Quintin Beltran enters the room at a good clip, proudly showing off how well he’s walking.
He holds onto a cane for support because he’s still not used to this new version of himself. The 60-year-old lost all the toes on both feet, and another 2 1/2 inches of flesh and bone from his left foot, after an insect no bigger than a pinhead changed every aspect of his life.
Beltran contracted Rocky Mountain Spotted Fever after a bite from a common American dog tick in April. The devastation caused by the deadly disease and the side effects of powerful drugs—given when his organs started shutting down and death loomed—resulted in a loss of blood to his extremities.
Infection set in, and doctors had to amputate his toes, the tips of both thumbs and the top of the index finger on his left hand.
Beltran also was left with short-term memory loss and aching joints similar to those caused by rheumatoid arthritis. His liver has recovered, but his kidneys are still failing, and he’ll need dialysis if they deteriorate further.
“It’s been a long nine months,” said his wife, Diana. “But we are so blessed that Quintin was at our dinner table for Christmas.”
Likewise, he’s thankful for small mercies such as wearing shoes again after seven months without them. Because his left foot was cut down from a size 10.5 to size 6.5, he needed custom-made orthopedic spacers in his shoes to give him even footing.
He also had to learn how to walk again. There wasn’t time for physical therapy after he spent six weeks at VCU Medical Center in Richmond this spring, including three weeks in a coma and more than a month in intensive care. Doctors focused on the serious infections that ravaged his limbs and threatened his organs.
So, Beltran, a floor contractor who started working at age 14, taught himself how to get around in a wheelchair, then progressed to crutches before graduating to a cane.
“I’m doing really good,” he said. “It’s nice to be able to get up and get around, that’s for sure.”
Then, in the next breath, the Spotsylvania County man acknowledged the financial, physical and emotional toll the episode has taken on him and his wife. He was the breadwinner of the family, and she said her “filler” income has turned into the couple’s main source of revenue.
“I’m not saying we’re on top of the world or anything,” he said.
“But we are so thankful for the kindness of the community,” she said. “If it wasn’t for them, we wouldn’t be sitting here in this house, right now.”
Quintin Beltran was self-employed before the tick bite and didn’t have health insurance. He learned he qualified for Medicaid the day after a story about him appeared in The Free Lance–Star in July, but later discovered the coverage won’t go back far enough to cover the bulk of hospital bills.
He’s applied for Social Security disability but was told he didn’t qualify because his spouse makes more than $29,500 a year, Diana Beltran said. They plan to reapply again after they file their 2019 tax return.
“Doctors have said they don’t want him working,” she said, although her husband is eager to contribute again to the family income. “We’re behind on our mortgage and I can barely keep the lights on.”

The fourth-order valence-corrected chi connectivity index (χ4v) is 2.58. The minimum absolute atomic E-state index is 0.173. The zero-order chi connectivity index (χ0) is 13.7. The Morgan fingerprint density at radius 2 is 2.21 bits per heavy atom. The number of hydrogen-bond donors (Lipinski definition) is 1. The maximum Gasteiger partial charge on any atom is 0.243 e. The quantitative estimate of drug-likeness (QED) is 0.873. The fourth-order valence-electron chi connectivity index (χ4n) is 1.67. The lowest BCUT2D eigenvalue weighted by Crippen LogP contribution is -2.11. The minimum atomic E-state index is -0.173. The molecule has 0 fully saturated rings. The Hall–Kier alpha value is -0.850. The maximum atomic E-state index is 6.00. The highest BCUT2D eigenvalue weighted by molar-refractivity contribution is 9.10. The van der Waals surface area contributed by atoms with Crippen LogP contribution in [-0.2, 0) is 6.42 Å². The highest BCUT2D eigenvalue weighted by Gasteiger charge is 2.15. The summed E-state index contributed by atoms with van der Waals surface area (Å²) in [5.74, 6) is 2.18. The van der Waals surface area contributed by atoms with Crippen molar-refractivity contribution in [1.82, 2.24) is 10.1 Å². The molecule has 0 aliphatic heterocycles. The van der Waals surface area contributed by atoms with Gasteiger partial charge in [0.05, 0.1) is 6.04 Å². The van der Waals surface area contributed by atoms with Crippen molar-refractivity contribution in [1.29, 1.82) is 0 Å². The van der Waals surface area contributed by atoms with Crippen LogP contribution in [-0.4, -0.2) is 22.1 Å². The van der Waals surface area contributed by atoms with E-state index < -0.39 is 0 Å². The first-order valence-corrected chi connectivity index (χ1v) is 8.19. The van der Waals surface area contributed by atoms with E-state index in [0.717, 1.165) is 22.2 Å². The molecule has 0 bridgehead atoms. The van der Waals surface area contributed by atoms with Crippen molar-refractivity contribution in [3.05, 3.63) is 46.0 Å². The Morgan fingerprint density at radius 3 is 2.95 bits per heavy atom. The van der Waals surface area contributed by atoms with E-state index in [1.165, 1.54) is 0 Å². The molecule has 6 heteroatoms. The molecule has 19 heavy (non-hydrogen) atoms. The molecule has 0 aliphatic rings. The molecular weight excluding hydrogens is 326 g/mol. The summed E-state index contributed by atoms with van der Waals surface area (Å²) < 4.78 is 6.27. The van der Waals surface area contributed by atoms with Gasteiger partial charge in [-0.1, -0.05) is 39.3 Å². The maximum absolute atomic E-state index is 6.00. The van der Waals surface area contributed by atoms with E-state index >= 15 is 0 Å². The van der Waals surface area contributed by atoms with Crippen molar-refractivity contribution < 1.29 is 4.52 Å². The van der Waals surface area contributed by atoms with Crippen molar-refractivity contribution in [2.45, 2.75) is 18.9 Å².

The Beltrans raised more than $10,000 through a Go Fund Me page created by their granddaughter, but Diana Beltran said she doesn’t know how to keep the drive going. Plus, she works full-time in auto sales and has scant free time between that “and trying to keep him alive” to apply for help from local organizations.
Spotsylvania resident Rita Lewis reached out to Diana Beltran after she saw the story about their plight. She’s a member of the ladies auxiliary of the Fraternal Order of Eagles in Fredericksburg, which paid the couple’s mortgage and electricity bill one month. Lewis also brought book bags for their grandchildren in late summer and money for their holiday dinner in December.
“We got a big old ham,” Quintin Beltran said to company the day after Christmas. “We’d love to make you a ham sandwich.”
Lewis said she wanted to pay back the help friends had given her. For 15 months, she’s needed chemotherapy treatments for cancer that started in her colon and has spread to her liver. Friends have driven her to appointments twice a month.
“People have been helping me so much,” Lewis said, “and I felt the need to give back to someone, and they just seem to be the ones that needed the help.”
Quintin Beltran is amazed by that kind of support and the way people at the Thornburg Food Lion hold the doors open for him or ask how he’s doing. The gestures help when he’s determined to get on with his life, but can barely tie his shoes because of his stubby thumbs.
“You’d be surprised how important these babies are,” said the American Indian whose California accent makes him sound like a surfer dude. “Man, I can’t even use a pair of pliers.”
Then, he extended his hands to show blotches of discolored skin, like that of a burn victim, all the way up his arms. That’s the result of the bacterial infection brought on by the tick bite, caused by the organism Rickettsia rickettsii.
“It really trashed my skin,” he said.
Always the voice of encouragement, his wife added: “But it didn’t get on your face.”
“Oh, yeah, whew,” he said. “Thank God for that.”
Diana Beltran believes her husband will “reinvent” himself, just as she had to in 2011 when she had lung cancer. After two surgeries and treatment, she no longer could keep her schedule as a district salesperson. She switched from selling mattresses to online sales of automobiles.
“That’s the beauty of life,” she said. “You get to hit the reset button.”
Quintin Beltran is more than ready to do that, but has to wait for his body to recover.
“I’m willing,” he said. “I’m just popping out of my clothes, wanting to do something.”